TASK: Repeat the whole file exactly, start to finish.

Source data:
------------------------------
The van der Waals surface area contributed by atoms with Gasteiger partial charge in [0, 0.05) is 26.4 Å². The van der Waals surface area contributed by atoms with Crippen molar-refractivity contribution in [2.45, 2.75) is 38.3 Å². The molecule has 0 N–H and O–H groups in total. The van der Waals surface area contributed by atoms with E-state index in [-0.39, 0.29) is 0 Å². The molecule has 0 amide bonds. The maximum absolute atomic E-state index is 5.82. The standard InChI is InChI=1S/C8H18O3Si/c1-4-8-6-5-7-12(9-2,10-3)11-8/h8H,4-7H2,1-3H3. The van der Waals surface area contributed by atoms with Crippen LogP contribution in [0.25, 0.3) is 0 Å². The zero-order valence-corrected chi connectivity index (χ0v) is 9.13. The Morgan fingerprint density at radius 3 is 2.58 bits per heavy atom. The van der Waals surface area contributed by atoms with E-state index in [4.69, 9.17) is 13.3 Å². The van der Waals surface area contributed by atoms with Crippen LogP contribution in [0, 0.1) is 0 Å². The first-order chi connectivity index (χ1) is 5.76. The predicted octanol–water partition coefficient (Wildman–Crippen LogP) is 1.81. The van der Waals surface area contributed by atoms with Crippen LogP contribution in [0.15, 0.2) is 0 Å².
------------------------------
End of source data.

The van der Waals surface area contributed by atoms with Gasteiger partial charge in [0, 0.05) is 26.4 Å². The van der Waals surface area contributed by atoms with Crippen molar-refractivity contribution in [2.45, 2.75) is 38.3 Å². The molecule has 0 N–H and O–H groups in total. The van der Waals surface area contributed by atoms with E-state index in [-0.39, 0.29) is 0 Å². The molecule has 0 amide bonds. The maximum absolute atomic E-state index is 5.82. The standard InChI is InChI=1S/C8H18O3Si/c1-4-8-6-5-7-12(9-2,10-3)11-8/h8H,4-7H2,1-3H3. The van der Waals surface area contributed by atoms with Crippen LogP contribution in [0.25, 0.3) is 0 Å². The zero-order valence-corrected chi connectivity index (χ0v) is 9.13. The Morgan fingerprint density at radius 3 is 2.58 bits per heavy atom. The van der Waals surface area contributed by atoms with E-state index in [4.69, 9.17) is 13.3 Å². The van der Waals surface area contributed by atoms with Crippen LogP contribution in [0, 0.1) is 0 Å². The first-order chi connectivity index (χ1) is 5.76. The predicted octanol–water partition coefficient (Wildman–Crippen LogP) is 1.81. The van der Waals surface area contributed by atoms with Crippen LogP contribution in [0.15, 0.2) is 0 Å².